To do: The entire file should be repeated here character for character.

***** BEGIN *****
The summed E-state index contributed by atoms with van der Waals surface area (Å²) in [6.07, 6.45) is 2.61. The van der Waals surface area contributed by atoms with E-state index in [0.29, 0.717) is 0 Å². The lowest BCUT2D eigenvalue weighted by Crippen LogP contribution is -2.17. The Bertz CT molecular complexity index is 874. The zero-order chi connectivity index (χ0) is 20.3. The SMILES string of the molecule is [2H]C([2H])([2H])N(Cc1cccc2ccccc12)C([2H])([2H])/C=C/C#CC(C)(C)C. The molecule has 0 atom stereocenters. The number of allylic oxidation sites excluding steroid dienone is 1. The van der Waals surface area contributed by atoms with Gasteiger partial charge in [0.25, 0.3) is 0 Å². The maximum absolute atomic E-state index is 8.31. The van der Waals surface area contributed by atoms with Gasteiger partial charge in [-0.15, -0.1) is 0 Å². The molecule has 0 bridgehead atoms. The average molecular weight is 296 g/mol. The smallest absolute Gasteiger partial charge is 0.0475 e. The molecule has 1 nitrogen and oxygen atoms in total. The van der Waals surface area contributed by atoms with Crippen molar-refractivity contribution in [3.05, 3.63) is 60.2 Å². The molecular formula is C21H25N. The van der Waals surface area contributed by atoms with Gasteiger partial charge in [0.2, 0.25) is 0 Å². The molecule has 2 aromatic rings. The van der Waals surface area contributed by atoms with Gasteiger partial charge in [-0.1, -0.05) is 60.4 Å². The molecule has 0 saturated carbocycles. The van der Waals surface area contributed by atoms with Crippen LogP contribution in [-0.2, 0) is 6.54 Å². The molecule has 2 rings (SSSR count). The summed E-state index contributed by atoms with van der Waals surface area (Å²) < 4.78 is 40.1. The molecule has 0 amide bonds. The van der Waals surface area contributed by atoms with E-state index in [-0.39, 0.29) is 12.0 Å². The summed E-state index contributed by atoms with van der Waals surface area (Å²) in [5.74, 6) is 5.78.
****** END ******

The summed E-state index contributed by atoms with van der Waals surface area (Å²) in [6.07, 6.45) is 2.61. The van der Waals surface area contributed by atoms with E-state index in [0.29, 0.717) is 0 Å². The lowest BCUT2D eigenvalue weighted by Crippen LogP contribution is -2.17. The Bertz CT molecular complexity index is 874. The zero-order chi connectivity index (χ0) is 20.3. The SMILES string of the molecule is [2H]C([2H])([2H])N(Cc1cccc2ccccc12)C([2H])([2H])/C=C/C#CC(C)(C)C. The molecule has 0 atom stereocenters. The number of allylic oxidation sites excluding steroid dienone is 1. The van der Waals surface area contributed by atoms with Gasteiger partial charge in [0.25, 0.3) is 0 Å². The maximum absolute atomic E-state index is 8.31. The van der Waals surface area contributed by atoms with Gasteiger partial charge in [-0.15, -0.1) is 0 Å². The molecule has 0 bridgehead atoms. The average molecular weight is 296 g/mol. The smallest absolute Gasteiger partial charge is 0.0475 e. The molecule has 1 nitrogen and oxygen atoms in total. The van der Waals surface area contributed by atoms with Crippen molar-refractivity contribution in [3.05, 3.63) is 60.2 Å². The molecular formula is C21H25N. The van der Waals surface area contributed by atoms with Gasteiger partial charge in [0.2, 0.25) is 0 Å². The molecule has 2 aromatic rings. The van der Waals surface area contributed by atoms with Gasteiger partial charge in [-0.1, -0.05) is 60.4 Å². The molecule has 0 saturated carbocycles. The van der Waals surface area contributed by atoms with Crippen LogP contribution in [-0.2, 0) is 6.54 Å². The molecule has 2 rings (SSSR count). The summed E-state index contributed by atoms with van der Waals surface area (Å²) < 4.78 is 40.1. The molecule has 0 amide bonds. The van der Waals surface area contributed by atoms with E-state index in [-0.39, 0.29) is 12.0 Å². The summed E-state index contributed by atoms with van der Waals surface area (Å²) in [5.74, 6) is 5.78.